“Creating an enforceable set of workplace standards that apply to all businesses across the state,”
Michigan Gov. Gretchen Whitmer signed Executive Order 2020-91 and Executive Directive 2020-6 on May 18, 2020, mandating that employers in the state implement numerous safeguards to protect their employees from COVID‑19.
According to the order, “businesses must do their part to protect their employees, their patrons, and their communities.” Importantly, the order provides that “failure to abide by the rules will also constitute a failure to provide a workplace that is free from recognized hazards within the meaning of the Michigan Occupational Safety and Health Act, MCL 408.1011.”
Because failure to abide by the requirements could subject an employer to fines and other sanctions, business owners need to understand their obligations and should read the order and directive carefully. Pursuant to the order, Michigan businesses that open and conduct in-person operations must:
- Develop a COVID‑19 Preparedness and Response Plan consistent with the Occupational Safety and Health Administration’s Guidance on Preparing Workplaces for COVID‑19 (“Plan”) and make it available to employees, customers and the public by June 1, 2020, or within two weeks of resuming in-person activities, whichever is later.
- Designate one or more worksite supervisors to implement, monitor, and report on the COVID-19 control strategies developed in accordance with the Plan. The supervisor must remain on-site at all times when employees are present on site. An on-site employee may be designated to perform the supervisory role.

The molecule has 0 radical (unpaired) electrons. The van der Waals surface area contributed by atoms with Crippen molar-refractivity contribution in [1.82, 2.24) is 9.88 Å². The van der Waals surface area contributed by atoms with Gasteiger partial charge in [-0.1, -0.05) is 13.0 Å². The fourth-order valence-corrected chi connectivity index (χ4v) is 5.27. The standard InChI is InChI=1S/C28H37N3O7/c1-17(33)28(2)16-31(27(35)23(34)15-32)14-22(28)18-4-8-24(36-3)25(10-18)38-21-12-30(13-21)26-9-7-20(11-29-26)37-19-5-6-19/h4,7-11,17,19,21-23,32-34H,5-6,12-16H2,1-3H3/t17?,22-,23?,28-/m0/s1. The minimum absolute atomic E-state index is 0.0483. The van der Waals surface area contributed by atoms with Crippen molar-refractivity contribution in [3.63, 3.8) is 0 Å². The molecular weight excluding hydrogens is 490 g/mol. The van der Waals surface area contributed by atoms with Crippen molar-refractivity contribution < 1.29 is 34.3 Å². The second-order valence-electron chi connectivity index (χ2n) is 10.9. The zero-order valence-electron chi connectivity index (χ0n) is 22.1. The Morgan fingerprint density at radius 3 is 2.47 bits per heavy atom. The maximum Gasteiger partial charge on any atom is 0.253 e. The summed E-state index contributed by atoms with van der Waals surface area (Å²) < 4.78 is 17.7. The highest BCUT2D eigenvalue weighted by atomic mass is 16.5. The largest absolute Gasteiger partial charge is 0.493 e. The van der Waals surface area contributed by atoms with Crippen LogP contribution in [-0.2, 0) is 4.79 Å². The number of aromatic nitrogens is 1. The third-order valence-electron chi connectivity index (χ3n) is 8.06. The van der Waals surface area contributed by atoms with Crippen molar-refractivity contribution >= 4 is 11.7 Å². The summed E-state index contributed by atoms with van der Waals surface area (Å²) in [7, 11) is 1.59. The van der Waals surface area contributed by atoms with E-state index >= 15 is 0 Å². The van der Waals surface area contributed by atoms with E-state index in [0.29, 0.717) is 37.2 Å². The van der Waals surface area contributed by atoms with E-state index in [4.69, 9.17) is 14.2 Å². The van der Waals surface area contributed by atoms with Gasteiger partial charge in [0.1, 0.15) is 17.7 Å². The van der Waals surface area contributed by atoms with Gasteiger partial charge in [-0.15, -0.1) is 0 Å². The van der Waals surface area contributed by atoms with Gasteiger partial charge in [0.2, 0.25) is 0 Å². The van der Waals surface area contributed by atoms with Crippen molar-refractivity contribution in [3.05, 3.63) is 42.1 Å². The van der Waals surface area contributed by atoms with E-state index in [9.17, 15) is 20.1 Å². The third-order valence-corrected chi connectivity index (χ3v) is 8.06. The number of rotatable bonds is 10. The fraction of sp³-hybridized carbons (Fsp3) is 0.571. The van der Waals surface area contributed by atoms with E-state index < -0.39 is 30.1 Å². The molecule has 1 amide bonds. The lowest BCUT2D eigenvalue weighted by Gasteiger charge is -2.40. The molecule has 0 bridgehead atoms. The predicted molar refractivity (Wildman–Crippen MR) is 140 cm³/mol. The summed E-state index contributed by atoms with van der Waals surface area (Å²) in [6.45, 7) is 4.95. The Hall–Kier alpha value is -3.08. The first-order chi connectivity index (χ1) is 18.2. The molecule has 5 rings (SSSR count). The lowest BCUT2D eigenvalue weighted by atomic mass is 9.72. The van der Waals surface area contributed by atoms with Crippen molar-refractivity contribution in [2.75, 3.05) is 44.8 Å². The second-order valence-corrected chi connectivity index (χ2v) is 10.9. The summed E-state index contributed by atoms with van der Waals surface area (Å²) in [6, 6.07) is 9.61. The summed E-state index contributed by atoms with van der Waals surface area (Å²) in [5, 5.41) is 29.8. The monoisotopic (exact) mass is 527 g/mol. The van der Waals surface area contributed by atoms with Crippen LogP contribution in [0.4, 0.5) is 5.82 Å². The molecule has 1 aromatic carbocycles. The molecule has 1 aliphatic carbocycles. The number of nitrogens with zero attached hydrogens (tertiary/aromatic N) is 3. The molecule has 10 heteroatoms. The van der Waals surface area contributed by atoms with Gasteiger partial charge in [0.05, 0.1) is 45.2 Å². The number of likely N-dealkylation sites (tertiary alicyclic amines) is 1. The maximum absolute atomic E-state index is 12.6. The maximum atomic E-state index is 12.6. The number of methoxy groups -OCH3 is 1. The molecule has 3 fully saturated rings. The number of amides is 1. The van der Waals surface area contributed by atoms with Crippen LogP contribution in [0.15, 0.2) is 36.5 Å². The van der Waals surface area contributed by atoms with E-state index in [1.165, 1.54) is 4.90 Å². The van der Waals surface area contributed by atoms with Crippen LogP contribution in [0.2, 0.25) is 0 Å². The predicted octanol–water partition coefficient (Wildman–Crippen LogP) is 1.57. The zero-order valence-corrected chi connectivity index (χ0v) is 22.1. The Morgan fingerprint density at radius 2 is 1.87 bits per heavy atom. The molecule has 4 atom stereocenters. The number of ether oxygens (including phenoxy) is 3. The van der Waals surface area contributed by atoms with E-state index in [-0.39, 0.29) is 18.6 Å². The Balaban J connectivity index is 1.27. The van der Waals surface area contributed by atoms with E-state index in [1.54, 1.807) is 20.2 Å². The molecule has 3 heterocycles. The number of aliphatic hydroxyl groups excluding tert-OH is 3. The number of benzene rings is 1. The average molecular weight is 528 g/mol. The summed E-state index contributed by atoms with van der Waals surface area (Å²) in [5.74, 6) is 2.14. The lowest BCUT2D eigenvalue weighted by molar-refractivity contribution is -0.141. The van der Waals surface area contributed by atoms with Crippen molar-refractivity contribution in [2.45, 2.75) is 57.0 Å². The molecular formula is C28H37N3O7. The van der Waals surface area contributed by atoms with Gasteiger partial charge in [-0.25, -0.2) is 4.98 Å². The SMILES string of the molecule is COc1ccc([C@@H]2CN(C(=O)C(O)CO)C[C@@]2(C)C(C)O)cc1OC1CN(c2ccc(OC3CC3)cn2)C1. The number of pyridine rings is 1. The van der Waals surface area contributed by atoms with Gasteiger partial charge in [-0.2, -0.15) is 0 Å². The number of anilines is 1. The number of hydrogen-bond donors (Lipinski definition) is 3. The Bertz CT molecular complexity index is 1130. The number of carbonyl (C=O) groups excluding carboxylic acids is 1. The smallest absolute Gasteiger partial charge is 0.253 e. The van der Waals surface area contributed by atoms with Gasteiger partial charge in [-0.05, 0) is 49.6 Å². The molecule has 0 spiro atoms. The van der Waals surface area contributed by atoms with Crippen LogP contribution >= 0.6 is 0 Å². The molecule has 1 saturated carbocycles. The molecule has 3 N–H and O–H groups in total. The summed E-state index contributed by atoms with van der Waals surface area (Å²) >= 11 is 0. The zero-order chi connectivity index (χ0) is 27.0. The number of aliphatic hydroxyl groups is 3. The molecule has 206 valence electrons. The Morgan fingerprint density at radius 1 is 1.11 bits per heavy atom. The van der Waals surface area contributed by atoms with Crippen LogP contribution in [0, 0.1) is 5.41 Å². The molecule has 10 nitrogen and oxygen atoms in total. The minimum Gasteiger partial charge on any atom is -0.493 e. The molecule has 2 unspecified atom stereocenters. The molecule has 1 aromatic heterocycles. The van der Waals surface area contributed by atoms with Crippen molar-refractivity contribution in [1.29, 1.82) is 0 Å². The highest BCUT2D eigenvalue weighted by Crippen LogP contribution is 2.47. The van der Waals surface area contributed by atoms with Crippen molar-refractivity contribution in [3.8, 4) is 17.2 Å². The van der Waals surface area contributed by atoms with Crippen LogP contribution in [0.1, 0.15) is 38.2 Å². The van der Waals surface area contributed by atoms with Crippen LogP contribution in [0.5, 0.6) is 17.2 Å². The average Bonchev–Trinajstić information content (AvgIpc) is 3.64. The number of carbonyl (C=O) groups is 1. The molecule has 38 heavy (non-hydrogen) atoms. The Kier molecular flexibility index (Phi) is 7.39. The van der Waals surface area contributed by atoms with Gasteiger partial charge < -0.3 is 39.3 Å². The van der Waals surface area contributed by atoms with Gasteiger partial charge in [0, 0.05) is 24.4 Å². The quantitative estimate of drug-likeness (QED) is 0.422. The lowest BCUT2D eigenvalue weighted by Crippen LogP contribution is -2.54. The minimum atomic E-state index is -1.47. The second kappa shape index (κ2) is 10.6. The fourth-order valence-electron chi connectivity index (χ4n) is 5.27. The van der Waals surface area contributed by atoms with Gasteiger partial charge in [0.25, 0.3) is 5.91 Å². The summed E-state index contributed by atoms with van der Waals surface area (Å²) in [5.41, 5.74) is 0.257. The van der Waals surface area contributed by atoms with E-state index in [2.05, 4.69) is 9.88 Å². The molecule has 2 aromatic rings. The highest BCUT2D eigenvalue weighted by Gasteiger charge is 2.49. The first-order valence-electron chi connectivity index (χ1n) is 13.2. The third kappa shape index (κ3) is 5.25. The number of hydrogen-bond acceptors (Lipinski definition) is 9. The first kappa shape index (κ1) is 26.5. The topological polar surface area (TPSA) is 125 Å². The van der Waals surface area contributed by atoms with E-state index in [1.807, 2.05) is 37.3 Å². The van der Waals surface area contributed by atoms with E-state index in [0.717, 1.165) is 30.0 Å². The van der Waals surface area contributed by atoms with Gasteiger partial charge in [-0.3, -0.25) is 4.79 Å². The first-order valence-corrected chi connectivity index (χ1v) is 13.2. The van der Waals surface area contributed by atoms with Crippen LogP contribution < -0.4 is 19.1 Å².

- Provide COVID‑19 training to employees that covers, at a minimum:
- workplace infection-control practices;
- proper use of personal protective equipment;
- steps an employee must take to notify the business of any symptoms or suspected/confirmed diagnosis of COVID‑19; and
- how to report unsafe working conditions.
- Conduct a daily entry self-screening protocol for employees and contractors to identify any symptoms and suspected or confirmed exposure to COVID‑19. This protocol must include, at a minimum, a questionnaire covering symptoms and suspected or confirmed exposure to people with possible COVID-19.
- Provide non-medical grade face coverings for all employees and require that they be worn when employees cannot consistently maintain six feet of separation.
- Adopt protocols to clean and disinfect their facilities in the event of a positive COVID-19 case.
- Notify the local health department and all employees/contractors who may have come in contact with any employee who tests positive for COVID‑19 within 24 hours of becoming aware of the positive test.
- Restrict business-related travel to essential travel only.
- Promote remote work to the fullest extent possible.
- Adopt any additional infection-control measures that are reasonable in light of the work performed at the worksite and the rate of infection in the surrounding community
In addition to these general requirements, the order also includes specific sections imposing additional health and safety obligations on:
- Outdoor businesses
- The construction industry
- Manufacturing facilities
- Research laboratories
- Retail stores
- Restaurants and bars.
Based on this order, it is clear that the journey to reopen Michigan will be a lengthy one. Employers that are currently operational will have to move quickly to meet these standards by the June 1 effective date. Businesses that are contemplating reopening must also review these requirements and establish a reasonable timeline for implementation.
Call Kreis Enderle With Questions About COVID-19 and Resuming Your Business Operations
We know this is an unprecedented time for business owners. Kreis Enderle remains steadfastly committed to providing guidance, counsel, and advocacy to help our clients weather the storm.
If you have questions regarding the latest Executive Order or any other aspects of how the COVID-19 pandemic is impacting your business, please contact the Business Law Practice Group at Kreis Enderle today.